The Käthe Kollwitz Museum is in a very elegant part of Berlin – just south of the Kurfürstendamm – and is itself an elegant 19th century house (though now it has moved to Charlottenburg – ed).
Before we go in though – lunch in the house next door – the Berlin Writers Club – which happily is open to members of English PEN. The Route Marshal and I are going to have Bratwurst und Kartoffel Salat (made with bacon, onion, a little lemon, sugar, mustard, some chicken stock and perhaps a potato or two).
Marcus Rees Roberts – Study for a Stabat Mater I
With lunch over, we are going to be introduced to the world of Kathe Kollwitz by Britain’s leading etcher – Marcus Rees Roberts. His Study for a Stabat Mater I is above.
Marcus says: “Kathe Köllwitz (1867 – 1945) lived and worked in Berlin for most of her adult life. Born in Konigsberg, into a large family of Left-leaning parents, she married a doctor who practised in an impoverished, working class area of Berlin. His patients and the people she saw in her district were those she represented in her drawings and prints. (It was not until she was forty that she went to Florence to learn sculpture).
Her technically superb series of early etchings, which clearly show the influence of the great German etcher Max Klinger, portrayed the mid 19th century weavers’ strike, and the medieval peasants’ revolt in southern Germany. These depictions of historic, tragic working class struggles gave way to something more personal. Her work became more autobiographical. In her youth, brothers had died from illness; a son had been killed in the early days of the First World War; her commitment to pacifism and Socialism grew. In both subject and in the intensely expressive content of her work, her later work has an almost unbearable emotional power.
Kathe Köllwitz left Berlin in 1943 and soon afterwards her house was destroyed by a bomb. Even though her work was not approved of by the Third Reich, there are formal similarities between her work and that approved of by the Nazis. Both share a simplified realism, exalting the dignity of humanity; both even use dramatic, almost theatrical lighting. But whereas the monumental models of Nazi art are strong, healthy and athletic, those of Köllwitz are broken and underprivileged, their hands swollen by hard work and arthritis; whereas the models of Nazi art are dramatically lit by the warm sunshine of a new dawn, those of Köllwitz are lit by the dim light of dusk and guttering candles.
Köllwitz is often described as a German Expressionist; sometimes as an artist of the Neue Sachlichkeit, or New Objectivity. Neither description is accurate. Not only did she never belong, even loosely, to any of the German Expressionist groups, but aesthetically her work is far removed from that movement. Essentially, she is a 19th century realist artist. Experiments in representation, composition, colour, scale, the relation between image and ground – the things that one associates with Modernism in general and German Expressionism in particular – are not the drivers of Köllwitz’s work.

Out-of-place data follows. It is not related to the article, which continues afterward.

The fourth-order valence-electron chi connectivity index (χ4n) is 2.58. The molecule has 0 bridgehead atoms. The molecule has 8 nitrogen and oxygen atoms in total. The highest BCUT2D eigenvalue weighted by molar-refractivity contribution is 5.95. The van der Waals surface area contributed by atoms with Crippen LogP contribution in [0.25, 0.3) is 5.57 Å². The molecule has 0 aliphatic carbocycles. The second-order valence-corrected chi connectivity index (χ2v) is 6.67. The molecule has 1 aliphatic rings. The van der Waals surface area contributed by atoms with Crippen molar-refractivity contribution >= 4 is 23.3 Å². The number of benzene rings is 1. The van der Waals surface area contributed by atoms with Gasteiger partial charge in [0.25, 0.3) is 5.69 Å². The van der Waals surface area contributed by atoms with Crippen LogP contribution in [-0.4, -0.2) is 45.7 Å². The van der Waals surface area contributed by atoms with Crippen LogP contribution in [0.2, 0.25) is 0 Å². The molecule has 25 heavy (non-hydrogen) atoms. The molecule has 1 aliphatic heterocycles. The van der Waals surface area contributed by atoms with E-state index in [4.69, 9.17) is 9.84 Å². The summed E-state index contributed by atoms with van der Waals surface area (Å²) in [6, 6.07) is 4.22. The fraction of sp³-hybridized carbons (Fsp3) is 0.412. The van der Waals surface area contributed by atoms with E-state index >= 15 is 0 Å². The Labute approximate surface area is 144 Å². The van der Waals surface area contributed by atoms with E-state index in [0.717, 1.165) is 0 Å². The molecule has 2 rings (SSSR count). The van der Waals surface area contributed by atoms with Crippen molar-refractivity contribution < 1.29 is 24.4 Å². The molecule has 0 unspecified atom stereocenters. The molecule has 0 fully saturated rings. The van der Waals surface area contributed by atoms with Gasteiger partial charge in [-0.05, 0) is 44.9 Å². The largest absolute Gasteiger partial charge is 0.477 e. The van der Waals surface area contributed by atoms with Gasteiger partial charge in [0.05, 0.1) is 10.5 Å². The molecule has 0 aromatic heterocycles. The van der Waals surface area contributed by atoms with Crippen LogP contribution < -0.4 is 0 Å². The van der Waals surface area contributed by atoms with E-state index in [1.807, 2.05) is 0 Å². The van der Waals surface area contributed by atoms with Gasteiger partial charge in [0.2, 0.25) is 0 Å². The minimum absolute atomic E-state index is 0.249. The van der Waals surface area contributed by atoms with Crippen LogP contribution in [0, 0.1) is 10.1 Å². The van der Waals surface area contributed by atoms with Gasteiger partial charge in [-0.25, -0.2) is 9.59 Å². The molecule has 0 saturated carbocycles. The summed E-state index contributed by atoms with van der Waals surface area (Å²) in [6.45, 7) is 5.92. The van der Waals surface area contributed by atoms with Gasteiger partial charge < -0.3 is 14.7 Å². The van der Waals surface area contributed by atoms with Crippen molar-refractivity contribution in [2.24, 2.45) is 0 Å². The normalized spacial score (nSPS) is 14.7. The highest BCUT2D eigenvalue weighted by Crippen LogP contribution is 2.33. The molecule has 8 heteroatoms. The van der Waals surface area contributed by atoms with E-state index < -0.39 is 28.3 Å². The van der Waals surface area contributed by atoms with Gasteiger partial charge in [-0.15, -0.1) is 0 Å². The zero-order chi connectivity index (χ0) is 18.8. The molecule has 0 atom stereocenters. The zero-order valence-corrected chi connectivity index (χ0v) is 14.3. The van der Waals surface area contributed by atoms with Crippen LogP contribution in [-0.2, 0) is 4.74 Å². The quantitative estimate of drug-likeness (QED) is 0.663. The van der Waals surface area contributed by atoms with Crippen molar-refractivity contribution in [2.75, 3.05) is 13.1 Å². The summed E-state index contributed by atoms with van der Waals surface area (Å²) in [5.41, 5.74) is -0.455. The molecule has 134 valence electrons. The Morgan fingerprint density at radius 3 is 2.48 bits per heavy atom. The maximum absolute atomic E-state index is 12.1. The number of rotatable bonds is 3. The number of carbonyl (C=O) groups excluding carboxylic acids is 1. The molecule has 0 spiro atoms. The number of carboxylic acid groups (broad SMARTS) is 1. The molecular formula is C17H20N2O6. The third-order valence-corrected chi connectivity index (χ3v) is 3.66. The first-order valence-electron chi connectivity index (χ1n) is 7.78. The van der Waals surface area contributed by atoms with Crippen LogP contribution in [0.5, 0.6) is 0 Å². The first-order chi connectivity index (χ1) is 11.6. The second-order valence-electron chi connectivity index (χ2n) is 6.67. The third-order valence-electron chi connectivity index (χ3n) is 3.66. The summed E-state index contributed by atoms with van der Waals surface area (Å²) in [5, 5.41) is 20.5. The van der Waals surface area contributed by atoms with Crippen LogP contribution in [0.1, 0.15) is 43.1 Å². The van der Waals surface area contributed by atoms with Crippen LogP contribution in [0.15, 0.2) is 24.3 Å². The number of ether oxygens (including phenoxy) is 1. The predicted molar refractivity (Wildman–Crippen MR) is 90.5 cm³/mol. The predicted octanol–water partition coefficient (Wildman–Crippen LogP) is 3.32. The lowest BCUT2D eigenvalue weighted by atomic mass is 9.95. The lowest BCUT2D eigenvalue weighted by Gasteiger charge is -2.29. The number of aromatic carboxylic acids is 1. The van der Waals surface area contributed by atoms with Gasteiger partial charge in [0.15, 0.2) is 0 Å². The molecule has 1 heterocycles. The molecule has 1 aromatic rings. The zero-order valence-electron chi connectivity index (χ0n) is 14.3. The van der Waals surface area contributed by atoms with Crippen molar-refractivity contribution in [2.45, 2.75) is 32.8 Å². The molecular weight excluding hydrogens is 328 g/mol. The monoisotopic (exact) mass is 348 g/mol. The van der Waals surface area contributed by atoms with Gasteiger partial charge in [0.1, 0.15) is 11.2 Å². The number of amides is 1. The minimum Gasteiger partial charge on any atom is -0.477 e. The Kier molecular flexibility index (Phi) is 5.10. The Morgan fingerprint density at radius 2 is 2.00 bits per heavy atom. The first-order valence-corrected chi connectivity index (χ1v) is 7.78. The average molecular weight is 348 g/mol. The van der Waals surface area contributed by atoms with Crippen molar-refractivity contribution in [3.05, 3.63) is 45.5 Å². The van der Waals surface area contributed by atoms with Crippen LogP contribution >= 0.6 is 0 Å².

As for Neue Sachlichkeit, her work has none of the post-war anger, bitterness, acid of George Grosz and Ottox Dix in their depictions of disabled beggars, prostitutes and bloated magnates; nor is there any of the decadent uneasiness of Christian Schad. Her work is about dignity and suffering, portrayed in self-portraits and the images of the working class women she knew in her district of Berlin. To distort them, to caricature them, to impose aesthetic experiments on them would be to debase them.
Hers is an aesthetic which endows 19th century genre painting with an extraordinary emotional power; it avoids sentimentality because it borrows from Modernism an emphasis on the materiality of the image: the viewer always aware that they are looking at a woodcut, etching or drawing as well as the depicted scene. Her work transcends movements, and even centuries.”
To see the incredible work of Marcus Rees Roberts, go to www.http://www.prattcontemporaryart.co.uk/artists/marcus-rees-roberts/
On now for the daily hour of cycling, heading – at the request of the Route Marshal – towards the south west (wrong direction for Trafalgar Square) and Potsdam. “Sans souci”, says the Route Marshal – but she isn’t doing the pedalling.
DAY TWO (still): Kollwitz in 3-D
I was thinking, as I swung into the saddle, that my favourite Kollwitz is The Parents – the one where wife and husband are kneeling on the floor, arms wrapped round each other, mourning the death of their son in the trenches. Kollwitz lost her son early in the war. It’s this one:
And just at that moment, these images appeared on my phone. They are by Therese Melville, an artist, sculptor and potter. Inspired by the image, she set herself “an exercise to explore the other side of Kate Kollwitz’s woodcut. So here it is, front and back. The next step would be to extract the essential form and be less literal” – though in its literal form, it makes a wonderful and moving sculpture:
Therese Melville – The Parents – front view
Therese Melville – The Parents – imagined obverse
Thank you, Therese (and I apologise that your name does not have its acute and grave accents).
Sadly, we have to leave Kathe Kollwitz here – ahead lie a sponsored 100 hours of cycling – so vorwärts immer, rückwärts nimmer!